Sunday, 6 January 2019

White madam

There are so many remnants of the Empire still left, and an auto rickshaw driver referred to me in conversation with a temple worshipper as ‘Gori Madam’, which translates to ‘white madam’.

As with most destinations, you choose your style of travel according to your wallet, but often in India you can easily dip into 5 star luxury, stay in an old heritage place or just pop in to eat at the best hotel in town. Here you get an interesting glimpse into old Raj life.

Par Rumpa pum par

It was a lovely experience to go to midnight mass in the Portuguese old city of Dui. A choir assembled at the front of the church and accompanied by a guitar belted out jazzy songs. One of the Christmas carols we sang I’m sure was the little drummer boy, to which in very high notes we had to sing the chorus including Par rumpa pum par.

 It was amazing to go to a mass, as we spend so much time in Hindu temples and it’s nice to see something more familiar, which in the same vain seems so austere compared to local temples. We sat in front of a couple we had met earlier at sunset point, who had travelled to Dui to go to church. The service ended around 1.30am and we had to cadge a lift from a family in the congregation, as the streets were full of barking dogs, unwilling to let us share the sidewalks. 

Tuesday, 1 January 2019

They’re more English than the English

At Palitana we stayed in an amazing old Palace, where the old great uncle had once taught Edward how to play polo. You get a glimpse into the old Raj, and an unfortunate thing is the removing of the wonderful spices which make Indian food so amazing, to be replaced with bland vegetables fit for an English palette! 

Wednesday, 26 December 2018

You are meant to come here

In Ahmedabad we got up early to join the heritage walk, only to be taken to the wrong Swaminarayan temple. Too late to join the walk we meet an Anglo-Indian woman who talked to us about the temple and then we join her husband for a free breakfast, which is offered at many temples. Her take was that we were meant to come there, so we went with the flow and followed her recommendation to head to the nearby Swaminarayan ashram, the same Hindu sect of the Neasden temple, the largest Indian temple outside of India. Escaping the city chaos was welcome and the ashram was a tranquil oasis, and we were the only westerners in sight!  Very different from other ashrams I’ve visited, as the devout were all Indian.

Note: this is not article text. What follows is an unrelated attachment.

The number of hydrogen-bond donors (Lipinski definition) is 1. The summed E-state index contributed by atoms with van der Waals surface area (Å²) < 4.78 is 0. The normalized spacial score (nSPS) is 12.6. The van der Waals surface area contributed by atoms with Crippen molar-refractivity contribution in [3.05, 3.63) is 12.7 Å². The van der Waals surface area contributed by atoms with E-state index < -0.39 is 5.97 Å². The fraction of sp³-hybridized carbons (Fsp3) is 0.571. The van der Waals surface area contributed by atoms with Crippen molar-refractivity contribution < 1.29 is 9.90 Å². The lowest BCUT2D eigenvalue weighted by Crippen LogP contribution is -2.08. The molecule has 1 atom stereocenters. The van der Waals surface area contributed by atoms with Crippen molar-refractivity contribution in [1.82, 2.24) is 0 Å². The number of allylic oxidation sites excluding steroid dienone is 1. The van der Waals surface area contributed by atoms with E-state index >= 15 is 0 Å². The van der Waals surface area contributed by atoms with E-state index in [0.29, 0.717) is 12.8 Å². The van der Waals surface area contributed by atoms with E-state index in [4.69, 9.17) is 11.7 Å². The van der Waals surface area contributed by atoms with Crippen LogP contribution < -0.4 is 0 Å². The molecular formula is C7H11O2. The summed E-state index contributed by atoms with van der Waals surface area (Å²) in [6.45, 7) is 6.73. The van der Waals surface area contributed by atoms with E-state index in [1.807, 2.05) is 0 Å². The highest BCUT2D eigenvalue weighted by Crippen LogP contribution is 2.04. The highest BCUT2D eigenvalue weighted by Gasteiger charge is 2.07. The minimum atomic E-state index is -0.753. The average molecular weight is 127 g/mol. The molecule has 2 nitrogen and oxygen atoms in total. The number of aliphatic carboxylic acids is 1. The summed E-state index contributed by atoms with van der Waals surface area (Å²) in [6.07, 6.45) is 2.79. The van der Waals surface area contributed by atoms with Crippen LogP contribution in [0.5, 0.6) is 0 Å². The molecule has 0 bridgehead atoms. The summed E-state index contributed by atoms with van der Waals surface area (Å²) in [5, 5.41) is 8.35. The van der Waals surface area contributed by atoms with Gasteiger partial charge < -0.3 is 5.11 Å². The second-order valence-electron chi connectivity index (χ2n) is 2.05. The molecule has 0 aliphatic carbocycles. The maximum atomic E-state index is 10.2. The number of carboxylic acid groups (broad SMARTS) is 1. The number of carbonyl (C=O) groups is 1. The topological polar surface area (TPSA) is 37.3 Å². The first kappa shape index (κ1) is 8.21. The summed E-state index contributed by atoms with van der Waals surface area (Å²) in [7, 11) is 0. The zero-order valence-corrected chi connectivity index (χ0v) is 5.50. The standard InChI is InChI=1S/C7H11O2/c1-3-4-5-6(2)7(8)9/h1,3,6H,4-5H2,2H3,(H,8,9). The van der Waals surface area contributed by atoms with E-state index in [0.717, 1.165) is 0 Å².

Oh no I’m a married man

Affection is not outwardly demonstrated here in India. You don’t see married couples walking arm in arm, but men sometimes do walk hand in hand! So as an outsider you have to be very culturally sensitive and when greeting friends or saying farewell you dampen down your contact. On saying goodbye to Kamlesh and his family I made sure that hugs were given in the privacy of the house, and when I went to hug his brother in law he declined saying he was a married man. It’s interesting to realise that it’s a real cultural exchange staying with people and we all definitely learn from each other.  

Why the tiny cups?

We English love a good cup of tea, and a masala chai becomes an everyday treat here. Full of ginger or cardamom the masala chai is delicious, but there’s always a catch .... it’s always served in a tiny cup, leaving you wanting more! Same issue even in someone’s home .... why the tiny cups?

Friday, 21 December 2018

Scream if you want to go faster

I haven’t been on a fairground ride for years, and as we headed out to the night market in Jalore and spotted a huge swinging ship ... of course our initial  thoughts were an absolute no to go on, but if Kamlesh’s nine year old cousin was prepared to go, then so should we. So on the opposite side of the boat was a large group of women, one holding a baby. Even on the first swing I clung on tight, and quickly clamped my eyes shut and screamed as the swung back and forth reaching 180 degree swings, leaving our seats as we descended. For what felt like an eternity, with a bruise forming on my inner arm I clung on .... a girl opposite was standing at the back squealing with joy, countering my squealing with fear, at last it stopped and we stepped off the rickety stairs and laughed with relief, as even the boys admitted their fear.  Never again, but we were proud to have successfully fired three shots each on a rifle at the entrance, bursting the tiny coloured balloons. Much to the onlookers amazement we both hit 3 out of 3 targets each, sadly no prize other than our pride!